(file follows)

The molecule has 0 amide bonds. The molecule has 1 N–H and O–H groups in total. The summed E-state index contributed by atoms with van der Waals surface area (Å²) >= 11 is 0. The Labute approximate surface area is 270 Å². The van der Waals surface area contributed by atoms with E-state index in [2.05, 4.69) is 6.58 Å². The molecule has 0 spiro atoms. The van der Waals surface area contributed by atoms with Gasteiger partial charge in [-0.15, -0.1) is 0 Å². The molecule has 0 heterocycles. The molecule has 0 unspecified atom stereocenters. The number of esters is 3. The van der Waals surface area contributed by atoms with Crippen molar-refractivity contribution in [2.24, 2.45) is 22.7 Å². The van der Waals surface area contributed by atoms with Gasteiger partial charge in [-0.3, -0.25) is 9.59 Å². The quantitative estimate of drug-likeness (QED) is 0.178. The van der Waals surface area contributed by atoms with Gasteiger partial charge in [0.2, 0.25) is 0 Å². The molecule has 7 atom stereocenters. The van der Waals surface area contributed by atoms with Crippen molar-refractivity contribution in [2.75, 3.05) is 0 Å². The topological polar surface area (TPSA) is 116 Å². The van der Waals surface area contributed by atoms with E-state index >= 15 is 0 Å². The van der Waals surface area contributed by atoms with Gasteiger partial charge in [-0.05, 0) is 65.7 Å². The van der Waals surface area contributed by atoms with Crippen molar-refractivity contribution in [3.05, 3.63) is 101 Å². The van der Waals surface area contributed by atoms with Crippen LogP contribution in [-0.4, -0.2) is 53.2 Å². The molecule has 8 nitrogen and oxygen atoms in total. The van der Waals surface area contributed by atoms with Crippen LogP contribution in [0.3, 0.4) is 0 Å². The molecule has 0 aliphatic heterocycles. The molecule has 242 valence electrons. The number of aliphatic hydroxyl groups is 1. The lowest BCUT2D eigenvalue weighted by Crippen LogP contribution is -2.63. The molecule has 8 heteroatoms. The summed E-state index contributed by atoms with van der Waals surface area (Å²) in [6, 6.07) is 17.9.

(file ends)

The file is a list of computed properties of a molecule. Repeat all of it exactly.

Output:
The molecule has 0 amide bonds. The molecule has 1 N–H and O–H groups in total. The summed E-state index contributed by atoms with van der Waals surface area (Å²) >= 11 is 0. The Labute approximate surface area is 270 Å². The van der Waals surface area contributed by atoms with E-state index in [2.05, 4.69) is 6.58 Å². The molecule has 0 spiro atoms. The van der Waals surface area contributed by atoms with Gasteiger partial charge in [-0.15, -0.1) is 0 Å². The molecule has 0 heterocycles. The molecule has 0 unspecified atom stereocenters. The number of esters is 3. The van der Waals surface area contributed by atoms with Crippen molar-refractivity contribution in [2.24, 2.45) is 22.7 Å². The van der Waals surface area contributed by atoms with Gasteiger partial charge in [-0.3, -0.25) is 9.59 Å². The quantitative estimate of drug-likeness (QED) is 0.178. The van der Waals surface area contributed by atoms with Gasteiger partial charge in [0.2, 0.25) is 0 Å². The molecule has 7 atom stereocenters. The van der Waals surface area contributed by atoms with Crippen molar-refractivity contribution in [2.75, 3.05) is 0 Å². The topological polar surface area (TPSA) is 116 Å². The van der Waals surface area contributed by atoms with E-state index >= 15 is 0 Å². The van der Waals surface area contributed by atoms with Gasteiger partial charge in [-0.05, 0) is 65.7 Å². The van der Waals surface area contributed by atoms with Crippen molar-refractivity contribution in [3.05, 3.63) is 101 Å². The van der Waals surface area contributed by atoms with Crippen LogP contribution in [-0.4, -0.2) is 53.2 Å². The molecule has 8 nitrogen and oxygen atoms in total. The van der Waals surface area contributed by atoms with Crippen LogP contribution in [0.3, 0.4) is 0 Å². The molecule has 0 aliphatic heterocycles. The molecule has 242 valence electrons. The number of aliphatic hydroxyl groups is 1. The lowest BCUT2D eigenvalue weighted by Crippen LogP contribution is -2.63. The molecule has 8 heteroatoms. The summed E-state index contributed by atoms with van der Waals surface area (Å²) in [6, 6.07) is 17.9.